The 2020 IMSA WeatherTech SportsCar champion also has indicated an interest in Trackhouse Racing’s Project 91 car that aims to place international drivers in a Cup ride (such as Kimi Raikkonen at Watkins Glen International last year). Team co-owner Justin Marks recently tweeted Trackhouse wouldn’t field the Project 91 car at the Daytona 500.

After winning the 2022 Superstar Racing Experience opener, SRX CEO Don Hawk had promised he would help secure a Daytona 500 ride for Castroneves.

Castroneves has been angling for a NASCAR ride for years, dating to when he drove for Team Penske from 2000-20. After winning the Rolex 24 last year, he said he had been lobbying Ray Evernham and Tony Stewart for help with getting in a Cup car.

Though Castroneves is out, Sports Business Journal’s Adam Stern reported that Mayweather’s The Money Team Racing still is considering IndyCar driver Conor Daly for its seat.

Fire at Reaume Brothers Racing shop injures three

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A Thursday fire at the Reaume Brothers Racing shop in Mooresville, North Carolina, injured three individuals, according to Mooresville (North Carolina) Fire-Rescue.

Firefighters were dispatched to the shop, which is scheduled to field entries for driver Mason Massey in the NASCAR Craftsman Truck Series this season, at about 11:30 a.m. Thursday.

The fire department extinguished the blaze quickly. The department stated on its Facebook page that one individual was transported to Lake Norman Regional hospital for smoke inhalation, and another was transported to Baptist Hospital in Winston-Salem, N.C. with burn injuries. A third was treated and released.

The team stated Thursday night on social media that Taylor Collier and Devin Fokin had been treated and released. The team stated that Taylor was treated for smoke inhalation and Fokin was treated “for serious burns.”

The Mooresville Fire Marshall’s office is investigating the cause of the fire. The fire department said the shop sustained “significant fire damage.”

In a tweet, the team said it is determining the extent of damage to the building. “More importantly,” it said, “a few of our team members did sustain injuries during the fire and are being transported for medical treatment.”

 

Trackhouse, RFK Racing, Front Row Motorsports sign sponsorship deals

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Trackhouse Racing, RFK Racing and Front Row Motorsports announced sponsorship deals Thursday morning.

Trackhouse said WWEX, a Dallas-based global logistics group, will increase its sponsorship presence with the team this year, serving as the primary sponsor in 21 races for drivers Ross Chastain and Daniel Suarez.

WWEX will appear on Chastain’s Chevrolets in 19 races and will sponsor Suarez twice. The organization was a Trackhouse sponsor in 11 events in 2022, which was a breakout season for both Chastain and Suarez.

RFK announced that Solomon Plumbing, which joined the team last season, will expand its presence this season and in future years. The Michigan-based company will serve as the primary sponsor for several races on driver Brad Keselowski‘s No. 6 Ford.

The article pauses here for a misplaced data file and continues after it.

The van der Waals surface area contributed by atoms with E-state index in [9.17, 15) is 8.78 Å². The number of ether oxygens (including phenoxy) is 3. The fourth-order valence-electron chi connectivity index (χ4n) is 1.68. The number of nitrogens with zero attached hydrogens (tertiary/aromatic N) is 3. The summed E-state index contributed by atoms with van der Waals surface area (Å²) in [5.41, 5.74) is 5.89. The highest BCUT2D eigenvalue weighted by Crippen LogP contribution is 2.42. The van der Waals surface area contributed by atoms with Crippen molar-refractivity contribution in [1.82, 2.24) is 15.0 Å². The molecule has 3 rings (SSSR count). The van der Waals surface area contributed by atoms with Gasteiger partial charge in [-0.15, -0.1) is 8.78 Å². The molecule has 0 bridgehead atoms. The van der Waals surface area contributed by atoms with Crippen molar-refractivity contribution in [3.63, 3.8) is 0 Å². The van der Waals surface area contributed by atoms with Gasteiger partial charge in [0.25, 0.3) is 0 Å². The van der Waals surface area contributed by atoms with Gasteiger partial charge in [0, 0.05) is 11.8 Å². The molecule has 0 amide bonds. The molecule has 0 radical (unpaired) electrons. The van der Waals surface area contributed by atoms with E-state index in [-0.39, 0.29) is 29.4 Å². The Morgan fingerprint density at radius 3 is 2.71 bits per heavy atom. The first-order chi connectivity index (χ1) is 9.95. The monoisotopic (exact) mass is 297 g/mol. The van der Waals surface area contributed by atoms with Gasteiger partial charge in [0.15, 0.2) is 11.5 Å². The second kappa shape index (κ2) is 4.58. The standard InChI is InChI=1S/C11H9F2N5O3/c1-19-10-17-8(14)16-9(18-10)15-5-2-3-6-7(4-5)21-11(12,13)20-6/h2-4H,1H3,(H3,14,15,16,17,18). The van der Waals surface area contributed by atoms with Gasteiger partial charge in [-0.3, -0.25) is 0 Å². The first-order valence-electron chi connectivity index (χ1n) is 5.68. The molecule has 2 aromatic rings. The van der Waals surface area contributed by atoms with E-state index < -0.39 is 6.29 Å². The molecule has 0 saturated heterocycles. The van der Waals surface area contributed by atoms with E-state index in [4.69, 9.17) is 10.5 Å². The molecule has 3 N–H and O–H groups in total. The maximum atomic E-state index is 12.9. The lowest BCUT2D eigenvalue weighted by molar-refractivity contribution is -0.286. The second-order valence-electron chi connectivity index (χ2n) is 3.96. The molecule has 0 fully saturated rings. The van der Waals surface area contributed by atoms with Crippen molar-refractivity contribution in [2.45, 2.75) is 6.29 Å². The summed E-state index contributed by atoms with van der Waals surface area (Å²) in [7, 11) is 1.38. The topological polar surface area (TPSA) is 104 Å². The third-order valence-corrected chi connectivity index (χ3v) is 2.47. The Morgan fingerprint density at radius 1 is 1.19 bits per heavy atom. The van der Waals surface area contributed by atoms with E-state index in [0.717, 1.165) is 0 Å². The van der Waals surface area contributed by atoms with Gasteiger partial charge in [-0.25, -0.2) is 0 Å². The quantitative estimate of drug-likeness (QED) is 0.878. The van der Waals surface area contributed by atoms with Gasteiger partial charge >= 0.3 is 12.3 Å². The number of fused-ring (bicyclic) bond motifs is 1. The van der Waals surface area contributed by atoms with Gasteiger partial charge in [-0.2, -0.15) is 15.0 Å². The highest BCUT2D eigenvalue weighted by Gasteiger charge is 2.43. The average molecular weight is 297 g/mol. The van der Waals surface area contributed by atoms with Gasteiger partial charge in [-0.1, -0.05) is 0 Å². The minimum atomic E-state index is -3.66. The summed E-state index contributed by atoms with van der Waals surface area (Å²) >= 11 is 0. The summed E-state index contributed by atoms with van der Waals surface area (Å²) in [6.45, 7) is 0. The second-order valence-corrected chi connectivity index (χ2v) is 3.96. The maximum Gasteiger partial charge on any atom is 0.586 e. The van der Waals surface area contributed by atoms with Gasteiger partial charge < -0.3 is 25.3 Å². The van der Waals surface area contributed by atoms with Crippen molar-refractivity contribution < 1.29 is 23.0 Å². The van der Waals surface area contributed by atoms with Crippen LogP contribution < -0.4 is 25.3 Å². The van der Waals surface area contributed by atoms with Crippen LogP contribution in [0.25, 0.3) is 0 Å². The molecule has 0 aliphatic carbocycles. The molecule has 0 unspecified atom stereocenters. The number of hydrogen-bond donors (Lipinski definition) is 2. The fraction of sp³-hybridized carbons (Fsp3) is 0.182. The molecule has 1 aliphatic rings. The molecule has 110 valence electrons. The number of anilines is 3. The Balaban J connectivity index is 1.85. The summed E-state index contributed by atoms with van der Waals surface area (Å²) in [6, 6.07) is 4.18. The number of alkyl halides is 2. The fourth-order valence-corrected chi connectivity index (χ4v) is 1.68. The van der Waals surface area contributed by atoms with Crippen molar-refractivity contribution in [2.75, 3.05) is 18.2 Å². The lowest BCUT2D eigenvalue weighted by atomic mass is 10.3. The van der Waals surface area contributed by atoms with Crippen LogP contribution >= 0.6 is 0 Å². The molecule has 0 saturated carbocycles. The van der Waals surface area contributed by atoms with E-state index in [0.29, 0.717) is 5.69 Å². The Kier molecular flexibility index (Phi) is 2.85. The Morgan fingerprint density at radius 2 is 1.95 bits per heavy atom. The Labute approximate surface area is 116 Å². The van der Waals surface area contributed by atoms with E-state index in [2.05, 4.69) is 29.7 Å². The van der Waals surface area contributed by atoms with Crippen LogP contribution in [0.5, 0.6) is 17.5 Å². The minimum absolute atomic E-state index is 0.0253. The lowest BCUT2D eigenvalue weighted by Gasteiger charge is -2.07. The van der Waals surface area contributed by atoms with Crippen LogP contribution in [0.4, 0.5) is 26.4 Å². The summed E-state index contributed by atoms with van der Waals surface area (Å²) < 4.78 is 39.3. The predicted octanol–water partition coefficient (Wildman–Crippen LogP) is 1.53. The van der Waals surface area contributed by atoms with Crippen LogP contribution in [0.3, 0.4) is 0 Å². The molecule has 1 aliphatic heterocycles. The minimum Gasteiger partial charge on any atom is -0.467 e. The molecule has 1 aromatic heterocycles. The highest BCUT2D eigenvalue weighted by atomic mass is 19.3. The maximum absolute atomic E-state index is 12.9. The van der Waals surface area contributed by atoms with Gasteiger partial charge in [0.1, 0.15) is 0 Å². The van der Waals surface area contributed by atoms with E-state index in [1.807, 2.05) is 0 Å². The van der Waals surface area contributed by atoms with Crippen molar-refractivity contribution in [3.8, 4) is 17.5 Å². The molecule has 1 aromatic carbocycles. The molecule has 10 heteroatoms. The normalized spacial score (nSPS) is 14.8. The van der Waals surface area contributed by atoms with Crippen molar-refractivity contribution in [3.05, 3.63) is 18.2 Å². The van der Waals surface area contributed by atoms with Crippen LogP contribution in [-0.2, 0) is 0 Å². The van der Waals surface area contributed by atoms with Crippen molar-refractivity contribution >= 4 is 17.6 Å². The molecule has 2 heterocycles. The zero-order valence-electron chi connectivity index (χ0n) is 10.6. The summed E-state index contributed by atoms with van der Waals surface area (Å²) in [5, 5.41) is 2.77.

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Solomon specializes in plumbing and fire services for new development and construction. It initially sponsored Keselowski last season in the dirt race at Bristol Motor Speedway.

Front Row Motorsports has signed Quincy Compressor, a Bay Minette, Ala.-based compressor manufacturer, as a sponsor for four races.

Quincy will sponsor Todd Gilliland‘s No. 38 team in three events and Michael McDowell‘s No. 34 team in one race.

 

 

Stewart-Haas Racing signs Chase Briscoe to contract extension

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Chase Briscoe has signed a multiyear contract extension to remain at Stewart-Haas Racing, the team announced Thursday.

The length of the deal was not announced.

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Briscoe is entering his third Cup season with the team. He won his first series race last year, taking the checkered flag at Phoenix last March. That victory put him in the playoffs. He finished the season ninth in the standings. 

“It’s huge to have stability, with my team and my partner,” Briscoe said in a statement from the team. “It just gives you more confidence. Stewart-Haas Racing is where I want to be for a long time. It’s the place I’ve known longer than anywhere else in my NASCAR career.

“I remember getting signed by Ford in 2017 and I told people, ‘You know, if I could pick one place to be, it would be Stewart- Haas Racing. And if I could drive one car, it would be the 14 car. That would be the ultimate dream.’ And now, here I am.

“SHR has such a great group of people, from the Xfinity Series to the Cup Series, and they’ve all just guided me in the right direction. From drivers to crew chiefs to crew members, they’ve always had my back, and that’s been a huge help – just having people believe in you.”

The 28-year-old Briscoe has been with SHR since 2018. He split a limited Xfinity schedule that season between what is now RFK Racing and SHR. He ran full time with SHR in the Xfinity Series in 2019 and ’20 before moving to Cup in 2021.

“Chase has made the most of every opportunity and the proof is in the results. Keeping him at SHR was a priority and we’re proud to have him in our racecars for many more years to come,” said Tony Stewart, who co-owns SHR with Haas Automation founder Gene Haas, in a statement from the team. 

Briscoe’s signing comes two weeks after teammate Kevin Harvick announced that this will be his final season in Cup. 

The Cup season begins Feb. 5 with the Busch Clash at the Los Angeles Memorial Coliseum before going to Daytona for the Feb. 19 Daytona 500.